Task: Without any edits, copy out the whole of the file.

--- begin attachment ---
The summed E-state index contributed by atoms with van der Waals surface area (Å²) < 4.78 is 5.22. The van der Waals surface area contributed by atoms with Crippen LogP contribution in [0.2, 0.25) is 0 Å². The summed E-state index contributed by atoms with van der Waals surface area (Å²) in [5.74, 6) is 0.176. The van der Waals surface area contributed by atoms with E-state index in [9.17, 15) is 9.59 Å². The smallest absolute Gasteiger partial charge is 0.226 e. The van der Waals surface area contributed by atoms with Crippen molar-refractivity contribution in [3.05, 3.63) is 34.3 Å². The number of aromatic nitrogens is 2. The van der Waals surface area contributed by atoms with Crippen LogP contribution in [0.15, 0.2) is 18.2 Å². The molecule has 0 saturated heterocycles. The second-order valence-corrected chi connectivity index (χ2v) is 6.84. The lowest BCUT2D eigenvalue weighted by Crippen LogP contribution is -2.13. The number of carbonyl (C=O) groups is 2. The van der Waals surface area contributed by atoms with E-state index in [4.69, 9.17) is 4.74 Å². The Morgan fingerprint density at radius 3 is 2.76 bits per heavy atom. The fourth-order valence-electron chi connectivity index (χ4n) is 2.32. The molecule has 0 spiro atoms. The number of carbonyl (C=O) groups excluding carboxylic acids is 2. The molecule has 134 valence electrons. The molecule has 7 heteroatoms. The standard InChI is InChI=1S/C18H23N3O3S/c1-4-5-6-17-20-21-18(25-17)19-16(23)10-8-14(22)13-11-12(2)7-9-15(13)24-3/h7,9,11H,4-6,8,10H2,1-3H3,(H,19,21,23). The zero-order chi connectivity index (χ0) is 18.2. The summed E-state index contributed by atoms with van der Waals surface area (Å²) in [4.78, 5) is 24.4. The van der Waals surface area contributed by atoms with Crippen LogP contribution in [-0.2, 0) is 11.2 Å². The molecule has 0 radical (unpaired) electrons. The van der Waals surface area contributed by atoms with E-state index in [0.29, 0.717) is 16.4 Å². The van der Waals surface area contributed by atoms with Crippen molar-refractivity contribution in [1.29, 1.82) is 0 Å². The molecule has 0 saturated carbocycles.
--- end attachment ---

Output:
The summed E-state index contributed by atoms with van der Waals surface area (Å²) < 4.78 is 5.22. The van der Waals surface area contributed by atoms with Crippen LogP contribution in [0.2, 0.25) is 0 Å². The summed E-state index contributed by atoms with van der Waals surface area (Å²) in [5.74, 6) is 0.176. The van der Waals surface area contributed by atoms with E-state index in [9.17, 15) is 9.59 Å². The smallest absolute Gasteiger partial charge is 0.226 e. The van der Waals surface area contributed by atoms with Crippen molar-refractivity contribution in [3.05, 3.63) is 34.3 Å². The number of aromatic nitrogens is 2. The van der Waals surface area contributed by atoms with Crippen LogP contribution in [0.15, 0.2) is 18.2 Å². The molecule has 0 saturated heterocycles. The second-order valence-corrected chi connectivity index (χ2v) is 6.84. The lowest BCUT2D eigenvalue weighted by Crippen LogP contribution is -2.13. The number of carbonyl (C=O) groups is 2. The van der Waals surface area contributed by atoms with E-state index in [4.69, 9.17) is 4.74 Å². The Morgan fingerprint density at radius 3 is 2.76 bits per heavy atom. The fourth-order valence-electron chi connectivity index (χ4n) is 2.32. The molecule has 0 spiro atoms. The number of carbonyl (C=O) groups excluding carboxylic acids is 2. The molecule has 134 valence electrons. The molecule has 7 heteroatoms. The standard InChI is InChI=1S/C18H23N3O3S/c1-4-5-6-17-20-21-18(25-17)19-16(23)10-8-14(22)13-11-12(2)7-9-15(13)24-3/h7,9,11H,4-6,8,10H2,1-3H3,(H,19,21,23). The zero-order chi connectivity index (χ0) is 18.2. The summed E-state index contributed by atoms with van der Waals surface area (Å²) in [4.78, 5) is 24.4. The van der Waals surface area contributed by atoms with Crippen LogP contribution in [-0.2, 0) is 11.2 Å². The molecule has 0 radical (unpaired) electrons. The van der Waals surface area contributed by atoms with E-state index in [0.29, 0.717) is 16.4 Å². The van der Waals surface area contributed by atoms with Crippen molar-refractivity contribution in [1.29, 1.82) is 0 Å². The molecule has 0 saturated carbocycles.